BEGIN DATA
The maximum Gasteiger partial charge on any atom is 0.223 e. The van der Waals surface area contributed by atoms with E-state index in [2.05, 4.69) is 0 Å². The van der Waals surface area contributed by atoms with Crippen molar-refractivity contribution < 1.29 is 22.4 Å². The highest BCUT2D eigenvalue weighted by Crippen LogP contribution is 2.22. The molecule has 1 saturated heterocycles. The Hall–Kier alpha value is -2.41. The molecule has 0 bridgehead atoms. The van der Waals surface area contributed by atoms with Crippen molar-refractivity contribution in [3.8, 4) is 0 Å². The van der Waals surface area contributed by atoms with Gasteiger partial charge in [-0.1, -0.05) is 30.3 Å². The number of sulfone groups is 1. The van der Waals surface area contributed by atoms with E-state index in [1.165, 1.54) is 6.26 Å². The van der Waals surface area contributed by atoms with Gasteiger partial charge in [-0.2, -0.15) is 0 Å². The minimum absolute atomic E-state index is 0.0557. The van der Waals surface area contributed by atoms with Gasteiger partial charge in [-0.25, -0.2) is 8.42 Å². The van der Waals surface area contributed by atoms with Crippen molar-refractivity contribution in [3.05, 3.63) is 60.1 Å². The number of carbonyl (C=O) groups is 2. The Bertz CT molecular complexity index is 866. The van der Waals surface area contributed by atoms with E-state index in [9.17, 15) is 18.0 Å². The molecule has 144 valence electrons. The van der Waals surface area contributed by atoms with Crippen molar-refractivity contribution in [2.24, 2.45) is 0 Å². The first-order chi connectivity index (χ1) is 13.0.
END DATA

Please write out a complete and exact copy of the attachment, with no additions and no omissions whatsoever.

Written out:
The maximum Gasteiger partial charge on any atom is 0.223 e. The van der Waals surface area contributed by atoms with E-state index in [2.05, 4.69) is 0 Å². The van der Waals surface area contributed by atoms with Crippen molar-refractivity contribution < 1.29 is 22.4 Å². The highest BCUT2D eigenvalue weighted by Crippen LogP contribution is 2.22. The molecule has 1 saturated heterocycles. The Hall–Kier alpha value is -2.41. The molecule has 0 bridgehead atoms. The van der Waals surface area contributed by atoms with Crippen molar-refractivity contribution in [3.8, 4) is 0 Å². The van der Waals surface area contributed by atoms with Gasteiger partial charge in [-0.1, -0.05) is 30.3 Å². The number of sulfone groups is 1. The van der Waals surface area contributed by atoms with E-state index in [1.165, 1.54) is 6.26 Å². The van der Waals surface area contributed by atoms with Gasteiger partial charge in [-0.2, -0.15) is 0 Å². The minimum absolute atomic E-state index is 0.0557. The van der Waals surface area contributed by atoms with Gasteiger partial charge in [-0.25, -0.2) is 8.42 Å². The van der Waals surface area contributed by atoms with Crippen molar-refractivity contribution in [3.05, 3.63) is 60.1 Å². The number of carbonyl (C=O) groups is 2. The Bertz CT molecular complexity index is 866. The van der Waals surface area contributed by atoms with E-state index in [9.17, 15) is 18.0 Å². The molecule has 144 valence electrons. The van der Waals surface area contributed by atoms with Crippen molar-refractivity contribution in [2.24, 2.45) is 0 Å². The first-order chi connectivity index (χ1) is 13.0.